Report Suggests Reforms to Help Private Student Loan Borrowers

As fewer banks make private student loans, some borrowers are struggling to repay existing ones.

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Private student loans have a disproportionate effect on outstanding student loan debt because of their lack of borrower protections.

There has been some churn recently in the private student loan market. With JPMorgan Chase exiting the business – following Bank of America, Citigroup Inc. and U.S. Bank – Sallie Mae, Wells Fargo & Co. and Discover are left as the big three dominating the market.

But that's not the most important news for borrowers. Instead, the federal Consumer Financial Protection Bureau's efforts to provide new financing options for existing private loan borrowers, as described in its report "Student Loan Affordability," should take center stage.

All current students should strive to borrow only federal loans with their far superior protections. Graduate students can rely on PLUS Loans to ensure they only rely on federal loans to finance a graduate or professional education.

[Learn how the new student loan deal will affect borrowers.]

Unfortunately, federal loan limits sometimes force undergraduates whose parents cannot take out PLUS Loans onto the private market. Even more unfortunately –perhaps, as the bureau says, misled by the fact that private loans mimic federal loans – not all students take full advantage of the federal loan limits before turning to private loans.

From the Student Loan Ranger's point of view, the continuing decline in private lenders' share of the market that has been going on since the rise in stricter underwriting standards after the 2009 financial crisis is a good thing, even if it means some decline in competition that could lead to better terms for borrowers.

However, that decline is of little benefit to current holders of private student loans. There was about $150 billion in outstanding private student loan debt as of last year, according to a 2012 report by the bureau, and the cumulative defaults on these loans exceeded $8 billion on more than 850,000 distinct loans. That represents far too many struggling borrowers.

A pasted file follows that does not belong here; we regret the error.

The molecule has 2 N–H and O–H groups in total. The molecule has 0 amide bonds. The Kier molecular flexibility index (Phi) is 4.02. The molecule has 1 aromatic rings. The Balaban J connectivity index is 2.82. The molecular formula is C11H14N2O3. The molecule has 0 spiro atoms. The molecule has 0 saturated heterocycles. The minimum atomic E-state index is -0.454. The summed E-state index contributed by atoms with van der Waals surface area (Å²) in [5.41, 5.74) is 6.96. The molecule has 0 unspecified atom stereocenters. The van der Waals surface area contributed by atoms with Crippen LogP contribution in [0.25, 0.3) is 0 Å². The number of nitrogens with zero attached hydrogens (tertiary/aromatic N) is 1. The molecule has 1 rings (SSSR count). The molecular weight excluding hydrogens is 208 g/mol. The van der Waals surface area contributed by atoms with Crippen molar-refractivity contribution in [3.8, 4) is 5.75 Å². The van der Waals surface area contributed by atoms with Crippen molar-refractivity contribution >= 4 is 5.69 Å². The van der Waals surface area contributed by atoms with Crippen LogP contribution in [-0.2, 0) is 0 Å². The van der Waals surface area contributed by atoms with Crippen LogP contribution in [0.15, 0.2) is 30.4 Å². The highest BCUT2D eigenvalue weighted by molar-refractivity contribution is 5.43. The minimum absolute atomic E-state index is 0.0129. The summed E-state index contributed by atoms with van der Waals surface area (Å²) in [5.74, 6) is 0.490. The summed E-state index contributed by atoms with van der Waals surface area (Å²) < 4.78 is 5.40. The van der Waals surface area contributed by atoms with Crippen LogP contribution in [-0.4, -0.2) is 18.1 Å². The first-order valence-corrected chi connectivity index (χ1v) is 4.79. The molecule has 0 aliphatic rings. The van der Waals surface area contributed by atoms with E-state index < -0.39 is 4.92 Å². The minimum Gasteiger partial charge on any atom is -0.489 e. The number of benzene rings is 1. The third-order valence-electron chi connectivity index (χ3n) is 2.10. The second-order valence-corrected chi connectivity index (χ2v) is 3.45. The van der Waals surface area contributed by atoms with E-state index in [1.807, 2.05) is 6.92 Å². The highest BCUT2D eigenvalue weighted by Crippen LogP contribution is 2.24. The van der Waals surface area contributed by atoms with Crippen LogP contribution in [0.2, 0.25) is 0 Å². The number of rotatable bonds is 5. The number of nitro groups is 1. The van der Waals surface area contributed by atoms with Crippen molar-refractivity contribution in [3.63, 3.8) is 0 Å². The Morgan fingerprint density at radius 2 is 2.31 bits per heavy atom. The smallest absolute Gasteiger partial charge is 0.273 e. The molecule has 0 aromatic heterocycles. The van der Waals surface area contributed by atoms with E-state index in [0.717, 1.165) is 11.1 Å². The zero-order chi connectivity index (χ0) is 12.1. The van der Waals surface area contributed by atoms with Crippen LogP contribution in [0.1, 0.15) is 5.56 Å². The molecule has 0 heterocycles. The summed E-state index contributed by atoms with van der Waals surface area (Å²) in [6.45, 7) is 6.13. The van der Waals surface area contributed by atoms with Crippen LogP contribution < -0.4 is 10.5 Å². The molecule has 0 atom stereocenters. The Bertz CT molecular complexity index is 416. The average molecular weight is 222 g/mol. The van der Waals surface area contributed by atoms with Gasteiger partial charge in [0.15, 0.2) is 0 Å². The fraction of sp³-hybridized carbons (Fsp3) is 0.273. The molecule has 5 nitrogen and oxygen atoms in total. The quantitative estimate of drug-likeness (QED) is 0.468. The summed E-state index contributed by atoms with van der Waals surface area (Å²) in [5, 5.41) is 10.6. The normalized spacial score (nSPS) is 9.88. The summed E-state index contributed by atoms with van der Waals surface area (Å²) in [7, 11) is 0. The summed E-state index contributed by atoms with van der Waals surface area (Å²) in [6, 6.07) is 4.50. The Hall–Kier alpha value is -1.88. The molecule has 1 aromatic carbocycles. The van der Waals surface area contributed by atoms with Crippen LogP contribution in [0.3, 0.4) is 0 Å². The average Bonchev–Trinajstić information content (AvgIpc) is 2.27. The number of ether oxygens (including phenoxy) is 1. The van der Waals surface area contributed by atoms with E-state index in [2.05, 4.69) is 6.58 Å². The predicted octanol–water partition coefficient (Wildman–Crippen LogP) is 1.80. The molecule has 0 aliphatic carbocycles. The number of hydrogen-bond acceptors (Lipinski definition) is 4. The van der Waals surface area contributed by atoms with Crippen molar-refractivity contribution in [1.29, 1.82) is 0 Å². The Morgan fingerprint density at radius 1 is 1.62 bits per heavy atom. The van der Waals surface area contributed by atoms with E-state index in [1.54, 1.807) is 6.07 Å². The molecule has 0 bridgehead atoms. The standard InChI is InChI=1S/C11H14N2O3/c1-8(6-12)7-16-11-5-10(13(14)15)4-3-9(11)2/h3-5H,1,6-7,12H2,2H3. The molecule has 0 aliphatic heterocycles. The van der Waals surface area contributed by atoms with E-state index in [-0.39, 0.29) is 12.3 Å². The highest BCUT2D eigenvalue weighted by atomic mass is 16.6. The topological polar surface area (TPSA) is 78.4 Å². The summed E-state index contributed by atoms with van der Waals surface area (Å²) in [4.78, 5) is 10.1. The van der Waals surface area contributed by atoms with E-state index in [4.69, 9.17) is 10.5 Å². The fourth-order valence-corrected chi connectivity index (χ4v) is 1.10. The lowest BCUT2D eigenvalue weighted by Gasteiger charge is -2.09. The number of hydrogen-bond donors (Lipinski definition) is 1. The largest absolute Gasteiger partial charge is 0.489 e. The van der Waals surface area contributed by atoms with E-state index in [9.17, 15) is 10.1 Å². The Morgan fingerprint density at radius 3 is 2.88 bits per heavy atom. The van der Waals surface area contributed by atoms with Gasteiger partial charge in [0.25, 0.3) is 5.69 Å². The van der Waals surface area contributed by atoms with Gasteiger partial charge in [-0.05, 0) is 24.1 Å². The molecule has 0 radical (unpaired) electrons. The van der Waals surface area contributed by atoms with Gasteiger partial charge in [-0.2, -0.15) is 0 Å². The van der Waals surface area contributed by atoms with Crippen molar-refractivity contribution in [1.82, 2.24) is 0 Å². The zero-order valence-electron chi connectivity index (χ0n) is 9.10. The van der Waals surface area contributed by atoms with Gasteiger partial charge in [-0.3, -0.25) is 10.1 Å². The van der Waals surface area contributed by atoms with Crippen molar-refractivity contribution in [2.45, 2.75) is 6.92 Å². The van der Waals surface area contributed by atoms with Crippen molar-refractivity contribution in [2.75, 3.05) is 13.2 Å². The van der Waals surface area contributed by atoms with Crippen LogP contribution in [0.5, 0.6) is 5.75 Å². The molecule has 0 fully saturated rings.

[Check out ways to graduate without student debt.]

Even worse, these borrowers have few good options: Despite a few helpful court decisions, most are unable to discharge their student loans in bankruptcy and, as a consequence, have little leverage when it comes to negotiating new repayment terms with private lenders.

As the bureau describes in its report from earlier this year, the potential impact of student debt burdens is huge. It may explain the increasing reluctance of young people to form new households, discourage the formation of new businesses by young entrepreneurs, decrease the retirement security of older Americans and result in fewer much-needed primary care physicians and teachers.

Of course, not all of these can be blamed on private student loans, which are, as already noted, a relatively small percentage of total outstanding student loan debt. But private student loans do have a disproportionate impact because of their aforementioned lack of borrower protections.

This particularly includes the lack of income-driven repayment options, such as the new Pay As You Earn plan for federal loans, which reduce borrowers' payments to an affordable percentage of their income.

The bureau's report outlines a number of options to make private student loans more affordable that should be considered by lawmakers.

The bureau first looks at options to allow borrowers to restructure private student loans, which could include requiring private lenders to offer repayment options similar to those offered for federal loans, amending repayment terms to make them affordable to borrowers based on a temporary or permanent debt-to-income ratio, or allowing borrowers to convert their private student loans to federal loans.

[Find out when to borrow through private student loans.]

The Student Loan Ranger supports the latter option, while recognizing that it could result in a windfall for some private lenders who originated very risky loans – and some of whom, such as for-profit colleges, anticipated high levels of default.

The second broad category of reform examined by the bureau is jumpstarting a refinance market. Student borrowers do not have a long credit history and so lending to them entails a large degree of uncertainty that is reflected in the generally high interest rates on private student loans.

Because of the lack of a refinance market, even borrowers who repay their loans on time while seeing their salary and equity increase, making them far less risky borrowers, cannot refinance their student loans at lower rates. This is in marked contrast to the housing market, for example, which has a robust refinancing industry.

While all of these reforms entail complications and trade-offs, they are eminently doable. The Student Loan Ranger feels the bureau's efforts to alleviate the unnecessary stress and suffering of far too many private student loan borrowers may also help improve the economic prospects of all of us.

Isaac Bowers is a senior program manager in the Communications and Outreach unit, responsible for Equal Justice Works's educational debt relief initiatives. An expert on educational debt relief, Bowers conducts monthly webinars for a wide range of audiences; advises employers, law schools, and professional organizations; and works with Congress and the Department of Education on federal legislation and regulations. Prior to joining Equal Justice Works, he was a fellow at Shute, Mihaly & Weinberger LLP in San Francisco. He received his J.D. from New York University School of Law.